The single payer pivot is going gangbusters over at the New York Times. The Grey Lady had two pieces out yesterday on health care prices, and the mix of the two shows a paper, and an intelligentsia, deeply confused about health care. In the first piece, “The Cost of Health Care is Seen as Decreasing,” Annie Lowrey reports that despite its troubled launch, the Affordable Care Act is getting at least one thing right: it is costing US taxpayers much less than initially expected.But, as Lowrey goes on to relate, the savings have very little to do with the Affordable Care Act itself. The ACA is merely a passive beneficiary of trends that are effecting health care spending across the board:
Administration officials have pointed to falling hospital readmission rates as one strong sign that cost-control provisions in the Affordable Care Act are working. Also, they noted that a growing number of insurers and health care providers are agreeing to contracts that pay for the quality of care, rather than the quantity, another indication that the law’s encouragement on that front is starting to pay dividends.But those are responsible for only a tiny portion of the slowing rise of health care costs; other changes, like rising deductibles and copays that discourage some people from seeking extra services, play a bigger role, analysts say. Still, the Kaiser Family Foundation, a nonprofit research group, estimates that the weak economy accounts for as much as three-quarters of the slowdown in the growth of spending on health care.
The piece was clearly an attempt to put a positive face on an embattled law, but it does so in a bizarre way, by referencing a health care spending slowdown that all experts agree the ACA did not really cause.But as convoluted as that first piece was, reading it alongside the special feature the Times ran on “soaring” hospital prices is enough to give anyone whiplash. “As Hospital Prices Soar, a Single Stitch Tops $500,” by Elizabeth Rosenthal, argues that for many consumers, health care is getting more expensive, as out-of-control medical inflation and price opacity continue to savage our medical system. The piece contains mostly old news, rehashing many of the (very valid and important) points elaborated on by Stephen Brill in his groundbreaking Time Magazine piece. But the Rosenthal piece is important for the role it’s playing in the delicate two-step single payer pivot that we’ll increasingly see from the left. You can see what’s really going on here with this one line:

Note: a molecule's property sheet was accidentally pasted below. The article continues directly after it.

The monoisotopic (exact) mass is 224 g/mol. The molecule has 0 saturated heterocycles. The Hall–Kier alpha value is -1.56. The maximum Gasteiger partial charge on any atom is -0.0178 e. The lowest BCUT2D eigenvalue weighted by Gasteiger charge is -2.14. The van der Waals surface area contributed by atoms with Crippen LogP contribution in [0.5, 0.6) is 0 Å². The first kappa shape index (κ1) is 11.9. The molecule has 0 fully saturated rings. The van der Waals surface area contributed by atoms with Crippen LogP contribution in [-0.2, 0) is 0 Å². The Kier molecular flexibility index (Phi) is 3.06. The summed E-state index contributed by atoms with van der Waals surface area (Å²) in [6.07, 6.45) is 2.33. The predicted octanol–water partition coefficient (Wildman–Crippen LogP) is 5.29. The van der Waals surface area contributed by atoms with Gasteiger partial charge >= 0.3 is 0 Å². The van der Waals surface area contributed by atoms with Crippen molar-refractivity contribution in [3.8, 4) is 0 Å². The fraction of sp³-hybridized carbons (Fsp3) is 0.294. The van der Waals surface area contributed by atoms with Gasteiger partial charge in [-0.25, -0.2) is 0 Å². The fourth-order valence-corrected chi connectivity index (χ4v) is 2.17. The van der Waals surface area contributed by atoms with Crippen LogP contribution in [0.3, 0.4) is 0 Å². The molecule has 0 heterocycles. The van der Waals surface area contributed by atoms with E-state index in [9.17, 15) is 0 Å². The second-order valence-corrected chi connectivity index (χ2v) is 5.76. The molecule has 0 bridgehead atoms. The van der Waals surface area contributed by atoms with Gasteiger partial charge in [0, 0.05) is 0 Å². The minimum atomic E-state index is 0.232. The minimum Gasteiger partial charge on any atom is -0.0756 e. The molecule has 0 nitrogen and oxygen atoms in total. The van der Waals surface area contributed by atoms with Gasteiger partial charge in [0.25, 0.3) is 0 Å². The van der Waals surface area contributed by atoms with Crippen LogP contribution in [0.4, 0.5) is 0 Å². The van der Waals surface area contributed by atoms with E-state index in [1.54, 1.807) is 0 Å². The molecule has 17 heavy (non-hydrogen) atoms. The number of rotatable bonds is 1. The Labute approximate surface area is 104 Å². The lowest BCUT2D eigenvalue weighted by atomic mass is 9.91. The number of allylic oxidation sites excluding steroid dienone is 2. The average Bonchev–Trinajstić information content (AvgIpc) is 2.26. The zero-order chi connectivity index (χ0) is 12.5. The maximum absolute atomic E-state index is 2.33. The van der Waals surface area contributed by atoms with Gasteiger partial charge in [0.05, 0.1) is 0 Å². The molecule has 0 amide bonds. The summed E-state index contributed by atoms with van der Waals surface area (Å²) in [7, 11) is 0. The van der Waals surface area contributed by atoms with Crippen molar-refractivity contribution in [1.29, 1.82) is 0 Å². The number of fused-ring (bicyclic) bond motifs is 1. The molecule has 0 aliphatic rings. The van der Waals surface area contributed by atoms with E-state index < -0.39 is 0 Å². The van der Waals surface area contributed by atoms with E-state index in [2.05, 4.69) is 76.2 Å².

The main reason for high hospital costs in the United States, economists say, is fiscal, not medical: Hospitals are the most powerful players in a health care system that has little or no price regulation in the private market.
That sentence is the fulcrum point of the single payer pivot. Step one is to argue that the ACA was a success on some access or cost metrics—in the Lowrey piece, that its helping to bring down prices. Step two is to argue that despite its success, the ACA didn’t manage universal coverage or systematic cost controls (because it didn’t attempt it), and therefore we need an ACA 2.0 to build on and expand the successes of ACA 1.0. And, lo and behold, ACA 2.0 looks very similar to a single-payer system.But this narrative is fundamentally confused. As Lowrey herself admits, the ACA wasn’t the driving cause behind cost reductions, and whether the law will be a success on other metrics still very much remains to be seen. Given ongoing stories of network restrictions, we’re skeptical. But the even more fatal error is the belief that health care in America is expensive simply because we don’t have cost controls and if we could just pass federally mandated rate setting, soaring prices could be kept down. A key fact that argument misses is that even in those countries that had price controls, the cost of care is still going up every year.A certain kind of health care wonk sees out-of-control prices and wants to regulate the already heavily-regulated health care sector even more. But the answer to our health care crisis is not more and more federal tinkering in the system; it’s opening up the system to consumer pressure and price transparency, while at the same time innovating new cost-saving ways of delivering care to patients. If we do those two things, any subsequent reform—say, expanding access even more—will get easier. But if we fail on those, the complexity of our system, the structural defects bankrupting us, and the aging of the boomers will limit the successes any top-down reform could achieve.